A third part of building a positive environment is also training managers to understand in concrete terms what exactly well-being is, how it is integrally linked to sustainable engagement and performance, and what kinds of things a manager can do to drive higher well-being in the workplace.
Creating a positive environment is the second part. What’s the third?
The third and critical piece to pull it together is a concept I have developed called behavioral fitness. A person may want to improve performance based on some behavioral change, for example, becoming a better listener, doing less micromanaging, being more open to ideas of colleagues, or changing the way she handles negative events. The motivation and intention to do those things is wonderful, but research shows that most of our attempts to change end in failure. We start but never finish. How do we increase the likelihood that we’re going to be successful in any kind of behavioral change? Behavioral fitness is a solution to this problem.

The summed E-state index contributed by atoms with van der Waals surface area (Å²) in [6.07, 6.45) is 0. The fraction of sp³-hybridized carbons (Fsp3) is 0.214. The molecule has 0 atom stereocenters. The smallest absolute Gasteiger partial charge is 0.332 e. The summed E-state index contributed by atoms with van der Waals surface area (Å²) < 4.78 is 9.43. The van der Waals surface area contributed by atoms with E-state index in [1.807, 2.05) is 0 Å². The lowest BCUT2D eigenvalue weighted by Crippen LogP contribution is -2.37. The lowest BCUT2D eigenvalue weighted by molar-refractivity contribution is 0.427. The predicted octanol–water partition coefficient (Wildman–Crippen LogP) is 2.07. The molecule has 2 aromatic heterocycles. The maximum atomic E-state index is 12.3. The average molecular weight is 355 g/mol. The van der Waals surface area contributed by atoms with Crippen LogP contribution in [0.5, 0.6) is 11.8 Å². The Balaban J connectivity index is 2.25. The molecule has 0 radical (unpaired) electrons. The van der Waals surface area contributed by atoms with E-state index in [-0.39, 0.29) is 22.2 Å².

The way I think about it is that you don’t go to the gym for three days and come out physically fit. It’s the same thing with training behaviors. We need to shift the paradigm in terms of viewing our own professional development as an everyday process, not as an event. We need to think of the workplace in the same way we think about the gym.
A conflict-oriented meeting that you are going run tomorrow morning, the negotiations you are going to have with the client in the afternoon — these are the exercise stations of the workplace. If all you do is sit on a bench and stare at a barbell, nothing happens. The same thing applies to the workplace: if you don’t consider your meetings, conversations, and problem-solving sessions as opportunities to practice and improve your behaviors, no development happens. The idea is that you’ve got to practice the behaviors you want to improve. There is a rich and vast array of tools and techniques we can pull from the behavioral sciences to help us improve our odds of making behavioral changes happen in the workplace.